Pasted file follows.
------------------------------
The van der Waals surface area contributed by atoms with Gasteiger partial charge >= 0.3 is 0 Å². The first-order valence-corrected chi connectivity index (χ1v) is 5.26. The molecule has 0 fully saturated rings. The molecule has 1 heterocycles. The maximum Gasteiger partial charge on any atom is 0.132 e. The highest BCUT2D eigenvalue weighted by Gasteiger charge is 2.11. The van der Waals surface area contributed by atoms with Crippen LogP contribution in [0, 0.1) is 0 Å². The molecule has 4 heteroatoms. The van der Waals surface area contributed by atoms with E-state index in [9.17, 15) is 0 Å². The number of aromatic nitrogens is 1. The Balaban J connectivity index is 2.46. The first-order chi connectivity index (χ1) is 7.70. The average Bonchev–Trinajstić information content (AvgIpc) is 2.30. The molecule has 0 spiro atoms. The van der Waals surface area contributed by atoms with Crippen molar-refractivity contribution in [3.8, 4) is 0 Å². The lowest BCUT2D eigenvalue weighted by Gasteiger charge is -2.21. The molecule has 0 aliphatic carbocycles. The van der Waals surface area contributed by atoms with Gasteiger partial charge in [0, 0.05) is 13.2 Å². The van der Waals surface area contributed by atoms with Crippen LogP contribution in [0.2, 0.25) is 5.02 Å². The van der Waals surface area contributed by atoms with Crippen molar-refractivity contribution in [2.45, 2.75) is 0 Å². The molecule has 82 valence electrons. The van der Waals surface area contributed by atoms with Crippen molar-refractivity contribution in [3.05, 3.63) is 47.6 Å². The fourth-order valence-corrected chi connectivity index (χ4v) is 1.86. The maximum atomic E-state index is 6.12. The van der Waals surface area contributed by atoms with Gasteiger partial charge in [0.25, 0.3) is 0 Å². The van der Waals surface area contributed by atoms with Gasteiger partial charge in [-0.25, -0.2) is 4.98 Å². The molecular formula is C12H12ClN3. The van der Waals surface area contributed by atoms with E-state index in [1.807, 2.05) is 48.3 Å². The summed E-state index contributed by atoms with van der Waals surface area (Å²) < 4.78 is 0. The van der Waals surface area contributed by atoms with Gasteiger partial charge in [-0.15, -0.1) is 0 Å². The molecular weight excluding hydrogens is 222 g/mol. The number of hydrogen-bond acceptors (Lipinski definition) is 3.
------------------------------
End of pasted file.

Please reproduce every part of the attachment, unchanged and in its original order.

The van der Waals surface area contributed by atoms with Gasteiger partial charge >= 0.3 is 0 Å². The first-order valence-corrected chi connectivity index (χ1v) is 5.26. The molecule has 0 fully saturated rings. The molecule has 1 heterocycles. The maximum Gasteiger partial charge on any atom is 0.132 e. The highest BCUT2D eigenvalue weighted by Gasteiger charge is 2.11. The van der Waals surface area contributed by atoms with Crippen LogP contribution in [0, 0.1) is 0 Å². The molecule has 4 heteroatoms. The van der Waals surface area contributed by atoms with E-state index in [9.17, 15) is 0 Å². The number of aromatic nitrogens is 1. The Balaban J connectivity index is 2.46. The first-order chi connectivity index (χ1) is 7.70. The average Bonchev–Trinajstić information content (AvgIpc) is 2.30. The molecule has 0 spiro atoms. The van der Waals surface area contributed by atoms with Crippen molar-refractivity contribution in [3.8, 4) is 0 Å². The lowest BCUT2D eigenvalue weighted by Gasteiger charge is -2.21. The molecule has 0 aliphatic carbocycles. The van der Waals surface area contributed by atoms with Gasteiger partial charge in [0, 0.05) is 13.2 Å². The van der Waals surface area contributed by atoms with Crippen LogP contribution in [0.2, 0.25) is 5.02 Å². The van der Waals surface area contributed by atoms with Crippen molar-refractivity contribution in [2.45, 2.75) is 0 Å². The molecule has 82 valence electrons. The van der Waals surface area contributed by atoms with Crippen molar-refractivity contribution in [3.05, 3.63) is 47.6 Å². The fourth-order valence-corrected chi connectivity index (χ4v) is 1.86. The maximum atomic E-state index is 6.12. The van der Waals surface area contributed by atoms with Gasteiger partial charge in [0.25, 0.3) is 0 Å². The van der Waals surface area contributed by atoms with Gasteiger partial charge in [-0.25, -0.2) is 4.98 Å². The molecular formula is C12H12ClN3. The van der Waals surface area contributed by atoms with E-state index in [1.807, 2.05) is 48.3 Å². The summed E-state index contributed by atoms with van der Waals surface area (Å²) < 4.78 is 0. The van der Waals surface area contributed by atoms with Gasteiger partial charge in [-0.15, -0.1) is 0 Å². The molecular weight excluding hydrogens is 222 g/mol. The number of hydrogen-bond acceptors (Lipinski definition) is 3.